$$\begin{aligned}& \psi _{3,0} ( s ) = -\frac{1}{\kappa _{4} ( s ) } \biggl( \frac{\kappa _{2} ( s ) }{\kappa _{3} ( s ) } \biggr) ^{\prime}, \\& \begin{aligned} \psi _{3,1} ( s ) &= -\frac{1}{\kappa _{4} ( s ) } \biggl( \frac{\kappa _{2} ( s ) }{\kappa _{3} ( s ) } \biggr) -\frac{1}{\kappa _{2} ( s ) } \biggl( \frac{\kappa _{3} ( s ) }{\kappa _{4} ( s ) } \biggr) \\ &\quad{} -\frac{1}{\kappa _{4} ( s ) } \biggl[ \frac{1}{\kappa _{3} ( s ) } \biggl( \frac{1}{\kappa _{2} ( s ) } \biggr) ^{\prime} \biggr] ^{\prime}, \end{aligned} \\& \psi _{3,2} ( s ) = -\frac{1}{\kappa _{4} ( s ) } \biggl( \frac{1}{\kappa _{3} ( s ) } \biggr) \biggl( \frac{1}{\kappa _{2} ( s ) } \biggr) ^{\prime}-\frac{1}{\kappa _{4} ( s ) } \biggl[ \frac{1}{\kappa _{3} ( s ) } \biggl( \frac{1}{\kappa _{2} ( s ) } \biggr) ^{\prime} \biggr] ^{\prime} , \\& \psi _{3,3} ( s ) = -\frac{1}{\kappa _{4} ( s ) } \biggl( \frac{1}{\kappa _{3} ( s ) } \biggr) \biggl( \frac{1}{\kappa _{2} ( s ) } \biggr) . \end{aligned}$$
In this case, the fourth coefficient function with the help of this notation functions can be written as follows:
$$\begin{aligned} \mu _{3} ( s ) =&\psi _{3,0} ( s ) \biggl( \frac{1}{\kappa _{1} ( s ) } \biggr) +\psi _{3,1} ( s ) \biggl( \frac{1}{\kappa _{1} ( s ) } \biggr) ^{\prime} \\ &{}+\psi _{3,2} ( s ) \biggl( \frac{1}{\kappa _{1} ( s ) } \biggr) ^{{\prime \prime }}+\psi _{3,3} ( s ) \biggl( \frac{1}{\kappa _{1} ( s ) } \biggr) ^{{\prime \prime \prime }} . \end{aligned}$$
When other notation functions are defined and used, the other coefficient functions can be calculated. Moreover, these functions are generalized, and the following coefficient functions are obtained:
$$ \mu _{i} ( s ) =\sum_{l=0}^{i} \psi _{i,l} ( s ) \frac{\partial ^{l}}{\partial s^{l}} \biggl( \frac{1}{\kappa _{1} ( s ) } \biggr) , \quad 2\leq i\leq n-2. $$
(11)
Thus we get the following last two coefficient functions for \(i=n-3\) and \(i=n-2\):
$$\begin{aligned}& \mu _{n-3} ( s ) =\sum_{l=0}^{n-3} \psi _{n-3,l} ( s ) \frac{\partial ^{l}}{\partial s^{l}} \biggl( \frac{1}{\kappa _{1} ( s ) } \biggr) , \end{aligned}$$
(12)
$$\begin{aligned}& \mu _{n-2} ( s ) =\sum_{l=0}^{n-2} \psi _{n-2,l} ( s ) \frac{\partial ^{l}}{\partial s^{l}} \biggl( \frac{1}{\kappa _{1} ( s ) } \biggr) . \end{aligned}$$
(13)
Substituting (12) and (13) into (7), we get the following relations:
$$ \begin{gathered}[b] \Biggl(\sum_{l=0}^{n-3} \psi _{n-3,l} ( s ) \frac{\partial ^{l}}{\partial s^{l}} \biggl( \frac{1}{\kappa _{1} ( s ) } \biggr) \Biggr) \kappa _{n-1} ( s ) \\ \quad =-\frac{\partial }{\partial s} \Biggl( \sum_{l=0}^{n-2} \psi _{n-2,l} ( s ) \frac{\partial ^{l}}{\partial s^{l}} \biggl( \frac{1}{\kappa _{1} ( s ) } \biggr) \Biggr), \end{gathered} $$
(14)
where
$$ \begin{gathered} \psi _{1,0} ( s ) = -\frac{1}{\kappa _{2} ( s ) } , \\ \psi _{2,0} ( s ) = -\frac{\kappa _{2} ( s ) }{\kappa _{3} ( s ) }, \qquad \psi _{2,1} ( s ) =-\frac{1}{\kappa _{3} ( s ) } \biggl( \frac{1}{\kappa _{2} ( s ) } \biggr) ^{\prime}, \\ \psi _{2,2} ( s ) = -\frac{1}{\kappa _{3} ( s ) } \biggl( \frac{1}{\kappa _{2} ( s ) } \biggr) , \\ \psi _{i,0} ( s ) = \frac{\psi _{i-2,0} ( s ) \kappa _{i} ( s ) +\psi _{i-1,0}^{\prime} ( s ) }{\kappa _{i+1} ( s ) }, \\ \psi _{i,k} ( s ) = \psi _{i-2,l} ( s ) \kappa _{i} ( s ) +\psi _{i-1,0}^{\prime} ( s ) +\psi _{i-1,l-1} ( s ) , \\ \psi _{i,i-2} ( s ) = \frac{\psi _{i-1,i-3} ( s ) + \psi _{i-1,i-2}^{\prime} ( s ) }{\kappa _{i+1} ( s ) }, \\ \psi _{i,i-1} ( s ) = \frac{\psi _{i-1,i-2} ( s ) }{\kappa _{i+1} ( s ) }, \end{gathered} $$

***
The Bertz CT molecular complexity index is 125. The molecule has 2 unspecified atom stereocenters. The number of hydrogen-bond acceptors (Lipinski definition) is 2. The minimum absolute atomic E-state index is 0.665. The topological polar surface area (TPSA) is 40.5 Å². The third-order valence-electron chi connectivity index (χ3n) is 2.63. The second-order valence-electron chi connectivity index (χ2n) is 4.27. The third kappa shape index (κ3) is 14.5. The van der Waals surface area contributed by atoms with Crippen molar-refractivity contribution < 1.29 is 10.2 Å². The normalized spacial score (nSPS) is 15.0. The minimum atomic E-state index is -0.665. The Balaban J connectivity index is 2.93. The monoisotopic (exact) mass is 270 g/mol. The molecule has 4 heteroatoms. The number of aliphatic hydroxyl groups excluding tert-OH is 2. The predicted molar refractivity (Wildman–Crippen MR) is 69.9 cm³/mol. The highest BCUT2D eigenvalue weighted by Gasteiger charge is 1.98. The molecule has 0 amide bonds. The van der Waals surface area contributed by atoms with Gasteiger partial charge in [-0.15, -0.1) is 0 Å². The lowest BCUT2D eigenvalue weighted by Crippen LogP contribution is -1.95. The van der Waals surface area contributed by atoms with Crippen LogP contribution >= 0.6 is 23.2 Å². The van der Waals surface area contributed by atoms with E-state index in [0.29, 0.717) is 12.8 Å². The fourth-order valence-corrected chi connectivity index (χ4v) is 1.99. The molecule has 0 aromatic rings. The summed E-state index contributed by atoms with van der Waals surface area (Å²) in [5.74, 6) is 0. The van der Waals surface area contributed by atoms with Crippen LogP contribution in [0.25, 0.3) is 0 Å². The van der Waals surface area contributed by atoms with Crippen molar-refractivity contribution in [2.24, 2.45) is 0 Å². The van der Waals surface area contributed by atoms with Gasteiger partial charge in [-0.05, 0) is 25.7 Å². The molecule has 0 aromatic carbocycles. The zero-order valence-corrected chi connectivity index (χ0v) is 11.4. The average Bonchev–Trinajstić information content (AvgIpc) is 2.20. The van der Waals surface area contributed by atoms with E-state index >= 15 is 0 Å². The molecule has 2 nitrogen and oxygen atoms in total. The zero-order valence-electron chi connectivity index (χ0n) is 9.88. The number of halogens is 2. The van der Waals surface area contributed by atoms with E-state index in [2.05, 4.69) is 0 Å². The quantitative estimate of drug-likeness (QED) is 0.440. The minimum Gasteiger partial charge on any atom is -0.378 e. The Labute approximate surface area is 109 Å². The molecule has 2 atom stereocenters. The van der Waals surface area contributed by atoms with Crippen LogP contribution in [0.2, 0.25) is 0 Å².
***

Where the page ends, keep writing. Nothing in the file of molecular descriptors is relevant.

(15)
\(3\leq i\leq n-2\), \(1\leq l\leq i-2\). Substituting Eqs. (8), (11) into (2), we get the position vector of the normal curve α; it is given by
$$\begin{aligned} \alpha ( s ) =&-\frac{1}{\kappa _{1} ( s ) }N ( s )+\sum_{i=2}^{n-2} \Biggl( \sum_{l=0}^{i}\psi _{i,l} ( s ) \frac{\partial ^{l}}{\partial s^{l}} \biggl( \frac{1}{\kappa _{1} ( s ) } \biggr) \Biggr) B_{i} ( s ) , \end{aligned}$$
(16)
where \(2\leq i\leq n-2\). Then we have the following theorem.

Theorem 1

Let \(\alpha ( s ) \) be a unit speed normal curve in \(E^{n}\) with nonzero curvatures. Then \(\alpha ( s ) \) is congruent to a normal curve in \(E^{n}\) if and only if
$$\begin{aligned}& \Biggl( \sum_{l=0}^{n-3}\psi _{n-3,l} ( s ) \frac{\partial ^{l}}{\partial s^{l}} \biggl( \frac{1}{\kappa _{1} ( s ) } \biggr) \Biggr) \kappa _{n-1} ( s ) \\& \quad =-\frac{\partial }{\partial s} \Biggl( \sum_{l=0}^{n-2} \psi _{n-2,l} ( s ) \frac{\partial ^{l}}{\partial s^{l}} \biggl( \frac{1}{\kappa _{1} ( s ) } \biggr) \Biggr) \end{aligned}$$
(17)
with \(\psi _{i,l}\) introduced by Eq. (15).

Proof

Let \(\alpha ( s ) \) be a unit speed normal curve in \(E^{n}\). If Eqs. (12) and (13) are written in (7), then the statement (17) is obtained.

Conversely, suppose that there is a relationship between curvatures as in (17). Let us define the \(Y ( s )\) vector using the position curve of the normal curve with the curve \(\alpha ( s )\) in \(E^{n}\) as follows:
$$ Y ( s ) =\alpha ( s ) -\lambda ( s ) N ( s ) -\sum_{i=1}^{n-2} \mu _{i} ( s ) B_{i} ( s ) . $$
(18)
Taking the derivative from both sides of the previous equation with respect to s and by using the Serret–Frenet formulas for the curves in \(E^{n}\), we obtain the following statements: